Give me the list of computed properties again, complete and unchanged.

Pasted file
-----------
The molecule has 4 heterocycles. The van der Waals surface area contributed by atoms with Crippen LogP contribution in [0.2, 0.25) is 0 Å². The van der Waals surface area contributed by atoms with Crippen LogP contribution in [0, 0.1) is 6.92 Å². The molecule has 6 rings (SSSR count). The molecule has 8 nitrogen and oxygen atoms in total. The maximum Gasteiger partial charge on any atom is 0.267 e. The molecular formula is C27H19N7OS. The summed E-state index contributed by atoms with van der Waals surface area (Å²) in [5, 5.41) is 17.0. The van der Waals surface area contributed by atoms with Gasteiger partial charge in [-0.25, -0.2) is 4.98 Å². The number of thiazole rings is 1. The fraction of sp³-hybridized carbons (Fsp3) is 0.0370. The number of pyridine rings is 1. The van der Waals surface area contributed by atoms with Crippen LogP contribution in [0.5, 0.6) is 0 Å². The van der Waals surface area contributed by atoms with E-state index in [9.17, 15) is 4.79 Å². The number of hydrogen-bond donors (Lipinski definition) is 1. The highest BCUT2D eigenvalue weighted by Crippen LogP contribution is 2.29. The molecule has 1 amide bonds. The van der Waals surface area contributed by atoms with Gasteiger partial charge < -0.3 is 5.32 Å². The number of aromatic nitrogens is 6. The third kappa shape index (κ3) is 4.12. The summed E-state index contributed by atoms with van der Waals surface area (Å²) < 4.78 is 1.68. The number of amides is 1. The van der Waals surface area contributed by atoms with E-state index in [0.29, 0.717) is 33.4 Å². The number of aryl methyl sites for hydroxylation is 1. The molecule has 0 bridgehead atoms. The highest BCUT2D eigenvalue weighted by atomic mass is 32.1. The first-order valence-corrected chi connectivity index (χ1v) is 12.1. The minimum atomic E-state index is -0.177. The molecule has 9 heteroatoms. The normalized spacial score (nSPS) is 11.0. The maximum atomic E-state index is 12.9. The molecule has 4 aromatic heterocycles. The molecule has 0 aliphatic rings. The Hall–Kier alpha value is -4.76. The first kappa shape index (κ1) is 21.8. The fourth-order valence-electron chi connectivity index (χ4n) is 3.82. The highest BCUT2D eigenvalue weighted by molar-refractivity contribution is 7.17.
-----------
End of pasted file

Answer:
The molecule has 4 heterocycles. The van der Waals surface area contributed by atoms with Crippen LogP contribution in [0.2, 0.25) is 0 Å². The van der Waals surface area contributed by atoms with Crippen LogP contribution in [0, 0.1) is 6.92 Å². The molecule has 6 rings (SSSR count). The molecule has 8 nitrogen and oxygen atoms in total. The maximum Gasteiger partial charge on any atom is 0.267 e. The molecular formula is C27H19N7OS. The summed E-state index contributed by atoms with van der Waals surface area (Å²) in [5, 5.41) is 17.0. The van der Waals surface area contributed by atoms with Gasteiger partial charge in [-0.25, -0.2) is 4.98 Å². The number of thiazole rings is 1. The fraction of sp³-hybridized carbons (Fsp3) is 0.0370. The number of pyridine rings is 1. The van der Waals surface area contributed by atoms with Crippen LogP contribution in [0.5, 0.6) is 0 Å². The van der Waals surface area contributed by atoms with E-state index in [9.17, 15) is 4.79 Å². The number of hydrogen-bond donors (Lipinski definition) is 1. The highest BCUT2D eigenvalue weighted by Crippen LogP contribution is 2.29. The molecule has 1 amide bonds. The van der Waals surface area contributed by atoms with Gasteiger partial charge < -0.3 is 5.32 Å². The number of aromatic nitrogens is 6. The third kappa shape index (κ3) is 4.12. The summed E-state index contributed by atoms with van der Waals surface area (Å²) < 4.78 is 1.68. The number of amides is 1. The van der Waals surface area contributed by atoms with E-state index in [0.29, 0.717) is 33.4 Å². The number of aryl methyl sites for hydroxylation is 1. The molecule has 0 bridgehead atoms. The highest BCUT2D eigenvalue weighted by atomic mass is 32.1. The first-order valence-corrected chi connectivity index (χ1v) is 12.1. The minimum atomic E-state index is -0.177. The molecule has 9 heteroatoms. The normalized spacial score (nSPS) is 11.0. The maximum atomic E-state index is 12.9. The molecule has 4 aromatic heterocycles. The molecule has 0 aliphatic rings. The Hall–Kier alpha value is -4.76. The first kappa shape index (κ1) is 21.8. The fourth-order valence-electron chi connectivity index (χ4n) is 3.82. The highest BCUT2D eigenvalue weighted by molar-refractivity contribution is 7.17.